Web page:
- CHANGE and INNOVATE Stages and all Masterclasses access will continue to run through the passenger elevator, aka @SMWElevator. We will separate queues for these lines, clearly labelled with signage.
- At the end of each session, the stages will be reset and rooms cleared for checkin purposes.
- WiFi has been upgraded to provide a more consistent stream for the large number of users.
- Due to overwhelming popularity, we have added a repeat of this morning’s Content Marketing Revolution with Percolate on Thursday. We do hope you can join us.
We do have some incredible installations on the first floor in the Future of Now Exhibition area that we would love to have you join us for, like the NOW Studio with Vine artists teaching claymation and stop-motion techniques.
Your relationship with us is important. We expect this new process will help equip you with the info you need to navigate your SMW NYC experience. Thanks immensely — and know, we’re monitoring actively the @SMWNYC account. Feel free to join our conversation. We do want to hear from you.
The Social Media Week New York team
My issues with the letter:
- It calls me “passholder” – really?! They have my name and every piece of info I have, why not use it? This is SOCIAL MEDIA WEEK! Isn’t using my name 101?
- It never apologizes
- It never mentions why class registrations now don’t matter, only bolds the fact that classes are first come first served
- 30 mins to wait in line is a complete joke – you needed at least an hour
- The voice and tone and decision to bold certain lines of text seems completely condescending – a little humility with a heartfelt sorry would have gone a long way (with me)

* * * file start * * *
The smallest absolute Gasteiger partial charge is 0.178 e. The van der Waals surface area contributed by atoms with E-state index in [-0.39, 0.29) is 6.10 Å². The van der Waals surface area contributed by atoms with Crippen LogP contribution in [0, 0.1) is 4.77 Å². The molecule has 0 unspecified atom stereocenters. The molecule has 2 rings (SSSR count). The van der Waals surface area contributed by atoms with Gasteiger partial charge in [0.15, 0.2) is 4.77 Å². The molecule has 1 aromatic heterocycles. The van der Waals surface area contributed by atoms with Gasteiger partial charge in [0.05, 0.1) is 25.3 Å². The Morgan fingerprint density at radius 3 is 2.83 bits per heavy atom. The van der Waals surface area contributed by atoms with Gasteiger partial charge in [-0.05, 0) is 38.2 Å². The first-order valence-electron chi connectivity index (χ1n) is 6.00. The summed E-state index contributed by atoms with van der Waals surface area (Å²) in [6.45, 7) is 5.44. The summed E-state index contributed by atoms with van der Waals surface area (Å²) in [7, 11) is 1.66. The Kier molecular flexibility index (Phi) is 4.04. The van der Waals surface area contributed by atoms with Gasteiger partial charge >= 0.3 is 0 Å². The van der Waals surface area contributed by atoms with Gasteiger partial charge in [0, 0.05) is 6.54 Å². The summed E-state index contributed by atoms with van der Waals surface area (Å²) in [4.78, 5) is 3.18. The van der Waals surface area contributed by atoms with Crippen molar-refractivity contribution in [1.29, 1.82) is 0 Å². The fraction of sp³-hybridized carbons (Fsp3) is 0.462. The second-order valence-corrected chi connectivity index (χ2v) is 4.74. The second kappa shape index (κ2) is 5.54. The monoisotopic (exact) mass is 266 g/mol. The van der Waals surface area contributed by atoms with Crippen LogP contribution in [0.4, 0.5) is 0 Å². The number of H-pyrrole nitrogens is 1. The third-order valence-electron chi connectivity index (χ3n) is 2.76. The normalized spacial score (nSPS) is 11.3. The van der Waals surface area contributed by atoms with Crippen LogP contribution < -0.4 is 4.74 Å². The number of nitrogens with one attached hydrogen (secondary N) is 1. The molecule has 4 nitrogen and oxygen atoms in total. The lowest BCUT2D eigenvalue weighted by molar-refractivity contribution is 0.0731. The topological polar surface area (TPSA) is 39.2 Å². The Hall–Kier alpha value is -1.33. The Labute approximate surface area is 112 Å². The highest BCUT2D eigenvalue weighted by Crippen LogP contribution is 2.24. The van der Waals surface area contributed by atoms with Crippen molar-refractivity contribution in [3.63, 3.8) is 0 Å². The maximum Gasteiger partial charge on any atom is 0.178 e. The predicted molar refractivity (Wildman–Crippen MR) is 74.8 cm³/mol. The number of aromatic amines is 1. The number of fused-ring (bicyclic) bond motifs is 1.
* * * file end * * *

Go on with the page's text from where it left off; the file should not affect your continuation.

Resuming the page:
- They say to use the SMW handle, but they were very clearly ignoring most negative comments and responding mostly to the positive ones
It’s Not About The Money, But My Time
It almost feels silly to complain about MY time when people traveled from all over the U.S. to get to Social Media Week. Not only that, one fellow Matthew met had come from Germany, and we also met a girl in line from Paraguay.
While the cost of $299 is very reasonable for an event like this, when the majority of my time is spent waiting in line for said classes, and when I’m unable to make the classes I registered for based on massive logistical oversights, the cost is extremely high.
My time as a bootstrapped start up owner is precious. I spent 12-15 hours a day in and on my business. To commit four days to an event that doesn’t have it’s shiz together (yet again) is a complete waste of my time.
I’m angry about wasting that time and even more angry at how the mishaps were handled.
What Does The Future Hold?
Yes, the content was amazing for the most part. There was one class I waited an hour for entitled, Data Driven Channel, Content and Campaign Intel, that was thought to be an hour long class on the topic, when really it was a 20 minute pitch on the product they were selling (with 40 minutes left for YOUR Q&A!!! [insert eye roll]).
Yes, meeting Jamie, Matthew, Dan, and Robyn was fantastic.
However, I’m not sure spending 10+ hours for four days last week had any sort of ROI for me or my business. Time will tell.
Perhaps there are other socially savvy sponsors just waiting in the wings, ready to create an even that New York City can really enjoy – sans lines, and fake empathy.[You can see more pics of my SMW14 here]
See you in the social sphere!